There’s a reason that most people mistrust the mainstream media, and that’s because of its penchant for pushing propaganda rather than reporting on the news. Mainstream media organizations have an agenda to push, and they’ll stoop to any level they have to in order to fulfill their goals. The latest example of that is a particularly embarrassing attempt by ABC News to pass off a video taken in Kentucky in 2017 as footage of Turkish forces massacring Kurds in northern Syria.
Faking photos and videos is a long-standing tradition among propagandists, and is highly effective. Take a random photo, add a caption, and most people won’t question whether the caption actually is an accurate depiction of the events captured in the photograph. They trust that the information is being accurately presented and don’t bother digging behind the scenes.
Take a blurry picture of a mother grieving over a dead baby somewhere in the Third World and you could caption it as an example of a famine in Central Asia, a baby shot by enemy soldiers in the Middle East or, if you turn it black and white and add a filter, a Jewish baby shot by German soldiers in World War II. There’s no limit to the deception that can be done, as long as the photo is at least somewhat plausible. And that’s what makes ABC News’ attempts so laughable.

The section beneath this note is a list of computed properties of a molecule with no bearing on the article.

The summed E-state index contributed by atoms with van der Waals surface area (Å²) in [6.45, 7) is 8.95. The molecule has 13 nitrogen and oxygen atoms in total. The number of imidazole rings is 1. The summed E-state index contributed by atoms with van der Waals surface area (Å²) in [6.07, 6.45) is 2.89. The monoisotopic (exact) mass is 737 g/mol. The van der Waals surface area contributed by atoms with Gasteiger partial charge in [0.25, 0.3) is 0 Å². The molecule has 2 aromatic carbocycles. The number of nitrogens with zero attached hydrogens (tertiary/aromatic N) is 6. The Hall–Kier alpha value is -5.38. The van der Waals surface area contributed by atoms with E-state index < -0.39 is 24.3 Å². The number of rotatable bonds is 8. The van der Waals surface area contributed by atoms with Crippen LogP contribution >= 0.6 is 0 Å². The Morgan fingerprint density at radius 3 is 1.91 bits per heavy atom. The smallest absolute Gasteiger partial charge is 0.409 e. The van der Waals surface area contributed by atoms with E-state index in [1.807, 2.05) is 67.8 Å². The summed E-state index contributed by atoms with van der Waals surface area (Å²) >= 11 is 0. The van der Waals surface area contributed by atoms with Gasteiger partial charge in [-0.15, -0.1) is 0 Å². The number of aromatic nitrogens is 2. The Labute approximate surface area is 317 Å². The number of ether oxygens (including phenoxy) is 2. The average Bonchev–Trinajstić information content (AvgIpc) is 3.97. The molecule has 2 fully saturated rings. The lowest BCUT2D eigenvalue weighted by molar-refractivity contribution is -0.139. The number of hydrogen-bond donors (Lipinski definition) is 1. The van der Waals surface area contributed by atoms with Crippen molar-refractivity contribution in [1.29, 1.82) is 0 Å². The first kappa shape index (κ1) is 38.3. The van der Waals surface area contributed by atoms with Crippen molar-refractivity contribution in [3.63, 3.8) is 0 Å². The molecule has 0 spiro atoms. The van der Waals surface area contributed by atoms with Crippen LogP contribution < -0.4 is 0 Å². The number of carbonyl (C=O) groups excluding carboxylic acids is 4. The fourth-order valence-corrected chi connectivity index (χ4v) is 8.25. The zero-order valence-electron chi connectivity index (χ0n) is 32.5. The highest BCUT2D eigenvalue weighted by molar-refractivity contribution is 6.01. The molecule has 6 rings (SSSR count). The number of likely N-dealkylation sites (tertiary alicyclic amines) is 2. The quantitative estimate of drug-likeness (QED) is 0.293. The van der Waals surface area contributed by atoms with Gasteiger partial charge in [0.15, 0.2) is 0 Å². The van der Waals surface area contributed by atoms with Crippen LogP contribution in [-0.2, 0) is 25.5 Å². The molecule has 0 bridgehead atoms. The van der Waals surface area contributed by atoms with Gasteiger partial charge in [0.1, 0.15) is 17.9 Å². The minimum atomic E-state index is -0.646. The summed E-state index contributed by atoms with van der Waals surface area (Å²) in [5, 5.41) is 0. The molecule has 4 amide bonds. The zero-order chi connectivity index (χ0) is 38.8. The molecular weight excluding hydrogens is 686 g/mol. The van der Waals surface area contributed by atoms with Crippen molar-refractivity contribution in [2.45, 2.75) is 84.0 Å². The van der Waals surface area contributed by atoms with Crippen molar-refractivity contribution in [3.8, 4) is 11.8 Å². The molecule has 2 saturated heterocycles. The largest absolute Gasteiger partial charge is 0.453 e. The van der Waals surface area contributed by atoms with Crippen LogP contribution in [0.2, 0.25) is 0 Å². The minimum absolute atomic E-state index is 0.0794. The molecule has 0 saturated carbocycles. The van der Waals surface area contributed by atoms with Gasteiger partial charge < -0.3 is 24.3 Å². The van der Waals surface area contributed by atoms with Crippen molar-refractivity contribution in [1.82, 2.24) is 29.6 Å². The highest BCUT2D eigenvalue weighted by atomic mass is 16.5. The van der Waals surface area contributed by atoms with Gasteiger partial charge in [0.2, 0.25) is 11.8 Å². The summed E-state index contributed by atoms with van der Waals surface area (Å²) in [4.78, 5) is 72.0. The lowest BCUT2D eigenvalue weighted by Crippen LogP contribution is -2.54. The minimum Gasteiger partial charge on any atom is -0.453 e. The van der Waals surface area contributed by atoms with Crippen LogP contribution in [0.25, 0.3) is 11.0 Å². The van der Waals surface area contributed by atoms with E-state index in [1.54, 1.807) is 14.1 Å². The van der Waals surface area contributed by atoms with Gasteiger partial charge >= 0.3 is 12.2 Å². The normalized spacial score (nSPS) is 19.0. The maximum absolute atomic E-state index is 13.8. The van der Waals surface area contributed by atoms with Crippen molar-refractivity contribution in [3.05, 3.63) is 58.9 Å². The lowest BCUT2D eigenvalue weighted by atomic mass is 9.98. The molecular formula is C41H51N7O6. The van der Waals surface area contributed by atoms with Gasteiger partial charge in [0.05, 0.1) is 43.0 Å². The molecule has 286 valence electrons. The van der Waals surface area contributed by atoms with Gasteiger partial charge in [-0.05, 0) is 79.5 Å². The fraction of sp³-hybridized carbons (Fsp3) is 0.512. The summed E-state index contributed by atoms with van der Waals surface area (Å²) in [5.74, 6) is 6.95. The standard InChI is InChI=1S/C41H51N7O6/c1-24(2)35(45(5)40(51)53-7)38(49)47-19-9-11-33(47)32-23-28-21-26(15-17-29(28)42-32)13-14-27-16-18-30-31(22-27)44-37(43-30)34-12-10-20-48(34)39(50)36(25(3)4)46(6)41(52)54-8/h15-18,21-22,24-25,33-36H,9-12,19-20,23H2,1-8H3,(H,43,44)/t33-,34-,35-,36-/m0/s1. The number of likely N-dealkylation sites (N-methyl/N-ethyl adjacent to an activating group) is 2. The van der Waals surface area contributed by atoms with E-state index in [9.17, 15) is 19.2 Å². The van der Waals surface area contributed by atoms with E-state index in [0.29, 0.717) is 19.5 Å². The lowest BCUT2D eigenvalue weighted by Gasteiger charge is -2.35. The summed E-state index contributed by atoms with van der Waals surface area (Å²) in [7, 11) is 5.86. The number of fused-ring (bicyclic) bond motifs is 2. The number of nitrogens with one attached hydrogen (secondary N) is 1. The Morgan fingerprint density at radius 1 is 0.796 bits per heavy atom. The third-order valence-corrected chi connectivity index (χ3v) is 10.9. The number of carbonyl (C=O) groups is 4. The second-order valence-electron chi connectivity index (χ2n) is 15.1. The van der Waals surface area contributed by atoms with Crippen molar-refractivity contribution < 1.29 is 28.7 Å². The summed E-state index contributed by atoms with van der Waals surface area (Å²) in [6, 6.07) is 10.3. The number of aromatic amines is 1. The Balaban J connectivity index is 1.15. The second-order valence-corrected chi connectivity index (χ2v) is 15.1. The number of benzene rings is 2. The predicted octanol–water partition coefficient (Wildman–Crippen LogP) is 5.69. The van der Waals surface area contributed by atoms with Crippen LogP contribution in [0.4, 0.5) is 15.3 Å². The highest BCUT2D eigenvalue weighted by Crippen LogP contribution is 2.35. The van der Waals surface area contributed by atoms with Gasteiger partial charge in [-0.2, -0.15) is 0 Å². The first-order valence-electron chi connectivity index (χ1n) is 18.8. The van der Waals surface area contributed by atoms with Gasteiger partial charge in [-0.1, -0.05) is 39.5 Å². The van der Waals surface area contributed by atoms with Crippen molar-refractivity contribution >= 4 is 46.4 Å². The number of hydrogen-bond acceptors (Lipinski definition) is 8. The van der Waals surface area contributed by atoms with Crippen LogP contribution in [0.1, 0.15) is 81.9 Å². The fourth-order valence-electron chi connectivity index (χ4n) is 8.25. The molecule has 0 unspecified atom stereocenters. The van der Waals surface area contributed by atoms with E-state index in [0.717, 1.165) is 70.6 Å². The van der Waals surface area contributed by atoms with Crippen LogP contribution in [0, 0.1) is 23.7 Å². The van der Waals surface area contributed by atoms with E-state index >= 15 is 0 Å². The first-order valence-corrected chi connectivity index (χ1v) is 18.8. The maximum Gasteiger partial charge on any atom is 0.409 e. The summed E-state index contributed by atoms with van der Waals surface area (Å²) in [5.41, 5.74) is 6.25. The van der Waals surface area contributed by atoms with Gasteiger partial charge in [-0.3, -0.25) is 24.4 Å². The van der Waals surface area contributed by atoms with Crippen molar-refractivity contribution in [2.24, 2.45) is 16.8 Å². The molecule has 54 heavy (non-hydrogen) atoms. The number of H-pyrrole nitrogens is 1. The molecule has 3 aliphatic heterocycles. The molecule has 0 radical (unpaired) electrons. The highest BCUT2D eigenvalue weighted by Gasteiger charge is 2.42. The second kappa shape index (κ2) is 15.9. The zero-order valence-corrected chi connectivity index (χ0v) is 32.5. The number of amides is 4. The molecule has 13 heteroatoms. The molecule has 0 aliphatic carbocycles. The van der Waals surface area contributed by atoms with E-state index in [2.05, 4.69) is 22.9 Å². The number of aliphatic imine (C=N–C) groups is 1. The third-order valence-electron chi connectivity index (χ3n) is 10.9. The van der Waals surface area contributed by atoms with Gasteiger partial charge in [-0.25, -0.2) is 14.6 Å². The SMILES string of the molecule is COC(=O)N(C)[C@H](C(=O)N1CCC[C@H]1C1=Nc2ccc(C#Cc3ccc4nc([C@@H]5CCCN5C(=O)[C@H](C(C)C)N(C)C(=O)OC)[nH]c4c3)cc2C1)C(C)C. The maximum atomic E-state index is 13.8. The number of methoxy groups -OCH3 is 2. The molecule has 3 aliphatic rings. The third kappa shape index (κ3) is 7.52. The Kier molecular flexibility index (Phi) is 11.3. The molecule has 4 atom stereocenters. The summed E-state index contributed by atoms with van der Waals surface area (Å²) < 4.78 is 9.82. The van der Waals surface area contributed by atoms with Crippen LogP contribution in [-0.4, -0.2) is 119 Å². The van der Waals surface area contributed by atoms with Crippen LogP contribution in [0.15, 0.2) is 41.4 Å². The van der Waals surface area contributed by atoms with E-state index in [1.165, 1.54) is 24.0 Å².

Every year machine gun owners and enthusiasts in the United States gather at Knob Creek, Kentucky for a biannual machine gun shoot. Owners can fire their firearms on the range, enthusiasts can pay to fire machine guns they’ve only dreamed about, and people of all ages can revel in the sights and sounds of freedom. The event’s highlight is a night machine gun shoot, in which shooters shoot targets such as old cars packed with gasoline. The use of tracer ammunition and the fireballs that result from the gasoline exploding make for some exciting viewing.
But someone at ABC News got a hold of the footage from a 2017 night shoot and tried to pass it off as footage from Turkey’s recent offensive in northern Syria. Was that just sloppy sourcing or an attempt at outright deception?
According to an AFP fact check, the video from 2017 was uploaded again to YouTube in early 2018, alleging to show Kurdish forces destroying Turkish tanks and APCs. Even if ABC sourced from that video, it was attempting to take footage from over a year and a half ago and pass it off as current. That’s intentional deception in anyone’s book. And anyone viewing the video can see the spectators with cell phones filming the shoot, something that you wouldn’t actually see in a war zone.
That’s all the more reason to take everything you see, hear, and read in the mainstream media with a huge grain of salt. The mainstream media is in the business of pushing a narrative, and the more people who blindly accept that narrative, the better for them. Think critically, don’t trust everything you read and see on the internet, and do your best to glean elements of actual news from the sea of propaganda that’s out there.